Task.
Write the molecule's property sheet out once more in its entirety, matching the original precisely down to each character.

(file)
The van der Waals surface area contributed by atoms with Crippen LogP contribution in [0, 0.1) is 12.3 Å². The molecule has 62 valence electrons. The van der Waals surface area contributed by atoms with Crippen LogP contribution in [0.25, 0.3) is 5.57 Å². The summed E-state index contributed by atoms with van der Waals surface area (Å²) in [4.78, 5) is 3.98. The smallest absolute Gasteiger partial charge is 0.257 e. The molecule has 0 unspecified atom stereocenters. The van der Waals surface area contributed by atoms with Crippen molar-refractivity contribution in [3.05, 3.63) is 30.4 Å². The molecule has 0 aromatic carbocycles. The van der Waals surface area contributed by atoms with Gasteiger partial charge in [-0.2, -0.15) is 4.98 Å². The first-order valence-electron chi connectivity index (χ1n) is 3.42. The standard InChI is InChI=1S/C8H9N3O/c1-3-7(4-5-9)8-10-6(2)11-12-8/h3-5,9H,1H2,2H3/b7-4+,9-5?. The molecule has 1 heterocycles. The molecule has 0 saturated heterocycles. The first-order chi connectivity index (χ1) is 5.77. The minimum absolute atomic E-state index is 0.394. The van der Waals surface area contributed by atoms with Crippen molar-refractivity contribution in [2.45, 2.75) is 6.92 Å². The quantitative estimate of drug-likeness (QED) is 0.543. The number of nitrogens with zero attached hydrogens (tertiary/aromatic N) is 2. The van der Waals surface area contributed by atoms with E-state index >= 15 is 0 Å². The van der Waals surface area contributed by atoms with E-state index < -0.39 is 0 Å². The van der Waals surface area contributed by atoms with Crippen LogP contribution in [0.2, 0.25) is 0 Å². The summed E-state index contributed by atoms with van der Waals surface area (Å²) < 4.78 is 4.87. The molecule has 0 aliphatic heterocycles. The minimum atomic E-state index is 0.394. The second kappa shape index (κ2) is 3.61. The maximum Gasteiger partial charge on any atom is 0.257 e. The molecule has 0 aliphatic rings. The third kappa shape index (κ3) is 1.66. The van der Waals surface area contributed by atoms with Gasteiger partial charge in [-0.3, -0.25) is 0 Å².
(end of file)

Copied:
The van der Waals surface area contributed by atoms with Crippen LogP contribution in [0, 0.1) is 12.3 Å². The molecule has 62 valence electrons. The van der Waals surface area contributed by atoms with Crippen LogP contribution in [0.25, 0.3) is 5.57 Å². The summed E-state index contributed by atoms with van der Waals surface area (Å²) in [4.78, 5) is 3.98. The smallest absolute Gasteiger partial charge is 0.257 e. The molecule has 0 unspecified atom stereocenters. The van der Waals surface area contributed by atoms with Crippen molar-refractivity contribution in [3.05, 3.63) is 30.4 Å². The molecule has 0 aromatic carbocycles. The van der Waals surface area contributed by atoms with Gasteiger partial charge in [-0.2, -0.15) is 4.98 Å². The first-order valence-electron chi connectivity index (χ1n) is 3.42. The standard InChI is InChI=1S/C8H9N3O/c1-3-7(4-5-9)8-10-6(2)11-12-8/h3-5,9H,1H2,2H3/b7-4+,9-5?. The molecule has 1 heterocycles. The molecule has 0 saturated heterocycles. The first-order chi connectivity index (χ1) is 5.77. The minimum absolute atomic E-state index is 0.394. The van der Waals surface area contributed by atoms with Crippen molar-refractivity contribution in [2.45, 2.75) is 6.92 Å². The quantitative estimate of drug-likeness (QED) is 0.543. The number of nitrogens with zero attached hydrogens (tertiary/aromatic N) is 2. The van der Waals surface area contributed by atoms with E-state index >= 15 is 0 Å². The van der Waals surface area contributed by atoms with E-state index < -0.39 is 0 Å². The van der Waals surface area contributed by atoms with Crippen LogP contribution in [0.2, 0.25) is 0 Å². The summed E-state index contributed by atoms with van der Waals surface area (Å²) < 4.78 is 4.87. The molecule has 0 aliphatic heterocycles. The minimum atomic E-state index is 0.394. The second kappa shape index (κ2) is 3.61. The maximum Gasteiger partial charge on any atom is 0.257 e. The molecule has 0 aliphatic rings. The third kappa shape index (κ3) is 1.66. The van der Waals surface area contributed by atoms with Gasteiger partial charge in [-0.3, -0.25) is 0 Å².